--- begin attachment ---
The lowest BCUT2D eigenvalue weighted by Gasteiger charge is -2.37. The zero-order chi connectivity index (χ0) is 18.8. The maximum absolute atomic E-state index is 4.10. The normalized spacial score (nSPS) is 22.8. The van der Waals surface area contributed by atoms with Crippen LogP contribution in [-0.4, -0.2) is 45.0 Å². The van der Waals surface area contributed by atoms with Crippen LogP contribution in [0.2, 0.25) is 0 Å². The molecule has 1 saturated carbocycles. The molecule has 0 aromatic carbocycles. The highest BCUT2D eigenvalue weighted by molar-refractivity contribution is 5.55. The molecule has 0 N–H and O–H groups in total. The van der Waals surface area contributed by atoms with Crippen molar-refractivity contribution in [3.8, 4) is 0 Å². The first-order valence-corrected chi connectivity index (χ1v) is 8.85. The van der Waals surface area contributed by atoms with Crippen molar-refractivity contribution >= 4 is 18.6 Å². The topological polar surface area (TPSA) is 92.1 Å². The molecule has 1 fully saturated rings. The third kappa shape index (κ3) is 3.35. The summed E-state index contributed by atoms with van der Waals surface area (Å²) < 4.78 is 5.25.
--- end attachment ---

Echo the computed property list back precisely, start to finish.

The lowest BCUT2D eigenvalue weighted by Gasteiger charge is -2.37. The zero-order chi connectivity index (χ0) is 18.8. The maximum absolute atomic E-state index is 4.10. The normalized spacial score (nSPS) is 22.8. The van der Waals surface area contributed by atoms with Crippen LogP contribution in [-0.4, -0.2) is 45.0 Å². The van der Waals surface area contributed by atoms with Crippen LogP contribution in [0.2, 0.25) is 0 Å². The molecule has 1 saturated carbocycles. The molecule has 0 aromatic carbocycles. The highest BCUT2D eigenvalue weighted by molar-refractivity contribution is 5.55. The molecule has 0 N–H and O–H groups in total. The van der Waals surface area contributed by atoms with Crippen molar-refractivity contribution in [3.8, 4) is 0 Å². The first-order valence-corrected chi connectivity index (χ1v) is 8.85. The van der Waals surface area contributed by atoms with Crippen molar-refractivity contribution >= 4 is 18.6 Å². The topological polar surface area (TPSA) is 92.1 Å². The molecule has 1 fully saturated rings. The third kappa shape index (κ3) is 3.35. The summed E-state index contributed by atoms with van der Waals surface area (Å²) < 4.78 is 5.25.